In 2008, a group of French authors reported on the use of propranolol for infantile hemangiomas. Since then, beta-blockers have become the mainstay and first-line intervention for large capillary hemangiomas, and recently a formulation of propranolol was approved by the Federal Drug Administration for treatment of infantile hemangiomas. Smaller and more superficial lesions can be treated with a topical beta-blocker preparation (timolol gel-forming solution), though this therapy will not treat deeper lesions. Patients at risk for PHACES should have a workup prior to initiation of propranolol so any cardiac or neurologic contraindications to beta-blocker therapy can be identified.

Once a patient has been diagnosed by Ophthalmology with a hemangioma warranting therapy, the child is promptly referred to the Division of Dermatology at CHOP. If a child with a periocular hemangioma presents to Dermatology, Ophthalmology is consulted. If there are no contraindications such as hypoglycemia, bradycardia, hypotension, PHACES syndrome, or concurrent respiratory illness, the patient is started on a loading dose of propranolol. Children older than 3 months can be treated as outpatients, and those under 3 months adjusted for prematurity are admitted for a 48-hour dose escalation. Parents administering oral propranolol to their children are consented to the main side effects of propranolol, which include (but are not limited to) hypoglycemia (secondary to impairment of gluconeogenesis), bradycardia, hypotension, bronchoconstriction, and lack of optimal response to therapy.

Patients are then seen monthly for heart rate and blood pressure monitoring, as well as weight-dependent dose adjustment. A patient usually needs to receive oral beta-blocker therapy 4 to 6 months beyond the end of the proliferative phase of their hemangioma. Therefore they are usually on medication until 12 to 18 months of age. Early tapering or cessation of propranolol can lead to tumor recurrence necessitating restarting therapy.

References and Suggested Readings

Drolet BA, Frommelt PC, Chamlin SL, et al. Initiation and use of propranolol for infantile hemangioma: report of a consensus conference. Pediatrics. 2013;131(1):128-140.

Léauté-Labrèze C, Dumas de la Roque E, Hubiche T, Boralevi F, Thambo JB, Taïeb A. Propranolol for severe hemangiomas of infancy. N Engl J Med. 2008;358(24):2649-2651.

Pink Eye Goes Awry

Stefanie Davidson, MD

A 3-year-old girl presents for evaluation of red and irritated left eye of 5 days duration. Past medical history is noteworthy for eczema. She denies any sick contacts or recent upper respiratory infection. Her mother also notes the presence of a rash around her daughter’s left eye. The rash worsened with use of topical steroids medication.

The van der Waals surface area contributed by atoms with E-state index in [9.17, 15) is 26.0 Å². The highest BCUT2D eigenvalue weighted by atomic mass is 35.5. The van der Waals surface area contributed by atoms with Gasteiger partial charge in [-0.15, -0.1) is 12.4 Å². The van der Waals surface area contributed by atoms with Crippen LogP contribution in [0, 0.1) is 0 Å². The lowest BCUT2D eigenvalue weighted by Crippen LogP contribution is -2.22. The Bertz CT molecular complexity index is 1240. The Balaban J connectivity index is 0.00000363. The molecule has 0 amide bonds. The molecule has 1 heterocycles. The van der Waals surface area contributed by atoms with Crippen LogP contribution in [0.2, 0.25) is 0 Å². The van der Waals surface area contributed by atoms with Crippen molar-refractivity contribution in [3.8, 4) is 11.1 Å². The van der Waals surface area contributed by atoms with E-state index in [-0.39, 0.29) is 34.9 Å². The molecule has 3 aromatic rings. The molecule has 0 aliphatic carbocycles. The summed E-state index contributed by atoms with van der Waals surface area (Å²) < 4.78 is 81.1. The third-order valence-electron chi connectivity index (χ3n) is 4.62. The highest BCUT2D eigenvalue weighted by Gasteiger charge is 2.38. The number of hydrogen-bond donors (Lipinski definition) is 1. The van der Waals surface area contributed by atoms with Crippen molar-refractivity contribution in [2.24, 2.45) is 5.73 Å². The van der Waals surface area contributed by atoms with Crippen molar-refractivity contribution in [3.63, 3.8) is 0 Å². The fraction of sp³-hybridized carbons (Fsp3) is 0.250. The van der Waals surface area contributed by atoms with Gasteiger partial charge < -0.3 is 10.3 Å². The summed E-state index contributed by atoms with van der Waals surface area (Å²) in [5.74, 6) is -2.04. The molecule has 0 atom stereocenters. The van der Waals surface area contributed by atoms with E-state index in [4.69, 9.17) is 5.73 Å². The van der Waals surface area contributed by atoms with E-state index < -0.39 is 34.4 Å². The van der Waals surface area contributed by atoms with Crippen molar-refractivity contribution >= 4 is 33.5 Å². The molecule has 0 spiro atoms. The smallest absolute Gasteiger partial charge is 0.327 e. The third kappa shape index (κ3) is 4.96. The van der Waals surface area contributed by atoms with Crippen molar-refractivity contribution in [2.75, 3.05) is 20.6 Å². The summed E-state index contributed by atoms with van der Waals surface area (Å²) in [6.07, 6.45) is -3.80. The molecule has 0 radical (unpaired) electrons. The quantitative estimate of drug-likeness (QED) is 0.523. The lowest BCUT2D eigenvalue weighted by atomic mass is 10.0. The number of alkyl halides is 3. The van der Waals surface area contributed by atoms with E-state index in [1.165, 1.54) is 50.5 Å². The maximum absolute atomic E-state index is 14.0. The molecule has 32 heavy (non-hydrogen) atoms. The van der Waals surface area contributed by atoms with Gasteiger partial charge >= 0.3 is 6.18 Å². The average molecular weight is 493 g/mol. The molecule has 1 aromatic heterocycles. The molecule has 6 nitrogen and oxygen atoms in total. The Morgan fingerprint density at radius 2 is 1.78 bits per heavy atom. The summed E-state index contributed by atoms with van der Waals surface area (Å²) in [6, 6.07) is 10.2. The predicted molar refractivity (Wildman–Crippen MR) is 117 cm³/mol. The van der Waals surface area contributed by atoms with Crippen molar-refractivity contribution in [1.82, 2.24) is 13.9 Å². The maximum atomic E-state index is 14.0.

herpetic dendritesFigure 4: Herpectic dendrites.On examination, there were multiple, discrete, and coalescing vesicles on an erythematous base along the left lower lid. The bulbar and palpebral conjunctiva appear inflamed. Fluorescein staining revealed positive corneal staining in a dendritic pattern. (See Figure 4.)

Discussion: The patient is especially at risk for herpes simplex virus-1 (HSV-1) with ocular involvement because of her history of eczema. The worsening of a rash with topical steroid use is suspicious for herpetic dermatitis as well. Dendritic lesions of the cornea can be seen with fluoroscein stain and a cobalt blue light of direct ophthalmoscope. HSV can also cause blepharoconjunctivitis and stromal keratitis.

HSV-1 should be suspected in any pediatric patient with recurrent unilateral keratoconjunctivitis. Children tend to have poorer visual outcomes as compared with adults with HSV because they can be difficult to examine, resistant to topical medications, and are susceptible to amblyopia. Furthermore, children with ocular HSV have a higher rate of misdiagnosis, increasing the risk of corneal scarring and vision loss.

Recurrence of HSV keratitis is more likely to occur in children, with a rate above 50% and a mean time to recurrence of 13 months.

Liu et al. found that in children with herpetic blepharoconjunctivitis (HBC), there appears to be an increased rate of asthma, atopy, and systemic disease. The sensitivity of atopic patients to HSV infection may in part result from depression of Th1-cell activity, which is the primary effective immune response against ocular HSV. Instead, atopic individuals display a predominant Th2-cell response, which suppresses Th1 activity and hinders effective immunity against HSV.